How a Mockup Makes Getting the Custom App of Your Dreams Easier

Have you ever had an idea for a product or application you want, but you couldn’t quite picture it? Have you ever seen a demo of a product only to want to re-arrange where different elements are placed? Mockups can save time and headaches by simplifying the design process of an application and ensuring all the elements are where you want them before work on the product gets started.

What is a Mockup?

A mockup is a non-functional representation of a final product. They’re used to design the layout of a web page or application before any work is done. This allows clients and developers to make sure they’re on the same page about how a product should look. Additionally, mockups help demonstrate the user experience of moving between screens and interacting with the basic parts of the application.

Graphic illustrating the mockup design process. There are five boxes - Gather Data, Brainstorm, Mockup Designs, Review, and Implementation. Gather Data is collecting requirements, reviewing client info, and checking existing limitations. Brainstorm is rough ideas. It is common to draw some of them out. Mockup Designs is working with the team to pick a design to mockup. Review is getting feedback from the team and the client, then figuring out any changes. If changes need to be made, circle back to the Brainstorm step an come up with more ideas. If no changes need to be made, move on to Implementation. Implementation is after client approval of a mockup. It's when development of the product begins. The mockup process is specifically the Gather Data, Brainstorm, Mockup Designs, and Review phases.
The Mockup Design Process

How do Mockups help?

Taking the time to make a mockup of a product before beginning development saves a lot of time and effort for both clients and developers. By planning out how a product will look before development begins, clients and developers both get a better understanding of what will be delivered when the project is complete. This helps clients make sure they will get what they want, while developers have a more definite reference for the scope of the product. Mockups can also serve as a quick-reference for estimating how much of a product has been developed and how much remains.

Furthermore, mockups can be a big help regarding the cost of a project. As a refined, visual example of a product, mockups give clients something to show stakeholders and decision-makers when trying to get approval for funding. For developers, having an approved design and interface before development begins removes the complications of trying to design a product while it’s being developed. In mockups, it is easy to re-position elements or change the overall design of a product. Once everything is settled on, developers can start creating a product and write functionality for elements without having to rework how they interact as things change. This reduces time rewriting the same functionality. It makes writing efficient code easier, and results in a product that is easier to maintain in the long term. Additionally, this helps keep the project development timeline on-track.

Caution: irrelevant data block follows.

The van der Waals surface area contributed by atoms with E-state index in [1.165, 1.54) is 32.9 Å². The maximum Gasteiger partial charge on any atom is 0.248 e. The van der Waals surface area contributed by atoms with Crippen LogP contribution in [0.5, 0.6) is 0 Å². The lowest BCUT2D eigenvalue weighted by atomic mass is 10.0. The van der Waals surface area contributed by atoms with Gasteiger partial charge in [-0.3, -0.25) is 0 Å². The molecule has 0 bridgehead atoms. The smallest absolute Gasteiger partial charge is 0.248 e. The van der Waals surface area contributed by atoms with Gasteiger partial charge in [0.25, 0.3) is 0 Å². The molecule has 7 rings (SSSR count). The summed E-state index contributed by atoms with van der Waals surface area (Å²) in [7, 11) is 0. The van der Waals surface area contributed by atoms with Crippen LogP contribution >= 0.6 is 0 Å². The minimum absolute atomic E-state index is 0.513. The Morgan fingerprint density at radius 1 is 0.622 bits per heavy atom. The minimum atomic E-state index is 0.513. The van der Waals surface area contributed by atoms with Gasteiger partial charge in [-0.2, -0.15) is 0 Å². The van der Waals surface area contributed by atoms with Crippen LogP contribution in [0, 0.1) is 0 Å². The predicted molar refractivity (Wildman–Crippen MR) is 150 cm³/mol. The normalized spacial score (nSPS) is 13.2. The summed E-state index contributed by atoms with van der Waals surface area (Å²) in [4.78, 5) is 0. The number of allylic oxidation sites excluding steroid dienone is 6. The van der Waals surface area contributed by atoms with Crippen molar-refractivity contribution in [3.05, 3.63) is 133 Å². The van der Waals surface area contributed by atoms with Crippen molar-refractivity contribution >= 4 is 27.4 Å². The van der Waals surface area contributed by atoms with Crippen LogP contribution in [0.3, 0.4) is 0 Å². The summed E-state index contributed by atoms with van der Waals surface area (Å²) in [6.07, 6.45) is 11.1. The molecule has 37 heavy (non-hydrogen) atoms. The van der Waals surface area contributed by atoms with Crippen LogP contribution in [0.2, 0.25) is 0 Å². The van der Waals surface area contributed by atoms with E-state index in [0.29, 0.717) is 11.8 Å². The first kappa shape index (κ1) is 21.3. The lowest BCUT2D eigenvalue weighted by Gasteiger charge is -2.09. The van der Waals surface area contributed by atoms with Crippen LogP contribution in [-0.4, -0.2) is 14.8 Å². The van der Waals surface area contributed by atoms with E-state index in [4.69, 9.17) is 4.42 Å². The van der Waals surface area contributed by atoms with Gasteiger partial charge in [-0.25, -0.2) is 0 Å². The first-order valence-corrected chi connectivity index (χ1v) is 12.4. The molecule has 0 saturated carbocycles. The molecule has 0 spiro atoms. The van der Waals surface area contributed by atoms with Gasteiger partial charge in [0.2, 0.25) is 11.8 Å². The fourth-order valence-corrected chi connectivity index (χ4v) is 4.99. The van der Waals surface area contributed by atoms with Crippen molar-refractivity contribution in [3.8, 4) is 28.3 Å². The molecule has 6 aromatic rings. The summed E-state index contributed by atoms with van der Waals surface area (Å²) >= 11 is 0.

Mockup Examples

Below are some examples of a mockup for a fictional property management application. These images show how a user might get the information about a property after they have selected it. On the left-hand image, we see how the property a user selects is highlighted on the map. The screen on the right follows and shows the view for the property details. As a static example, developers don’t have to worry about getting all the data about a property from a rest endpoint or filling out dynamic elements to present the layout for the data to the client.

This image shows two screenshots - one of a mockup showing how a user may select a property in the application and the other showing the details for that property.
Mockups help ensure everyone is envisioning the same thing when talking about or working on an application.

Mockup Design Tips

Some tips for designing your own mockups:

  • Look at other applications – If similar applications exist, look at them to see what works or doesn’t. If this application will exist in a suite of software, look at the other parts that have been developed to ensure consistency for the users.
  • Look at the requirements – Make sure the mockup represents a product that will address the needs of the client.
  • Recycle – Part of the time-saving perks of designing mockups includes the ability to copy individual elements, groups of related elements, or even entire screens.
  • Context – When presenting the mockup to the client, explain it in the context of their needs.
  • Link mockups – Basalmiq allows designers to link elements in one mockup to another mockup, providing a pseudo-navigation to help represent how users will move through an application.

If you have a widget or application you’ve been thinking about, feel free to reach out to us at We’ll be happy to work with you to design and develop a project that fits your needs.

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Photo of Courtney Menikheim. They are about 5 foot 7, have hair cropped close to their head, except for the top, which hangs over by their jawline. They are smiling at the camera. They wear glasses.

Application Developer

Courtney is an enthusiastic GEODev and member of our Products team. When they aren't helping design and build software, Courtney enjoys playing board games, spending time with their dogs, and gardening.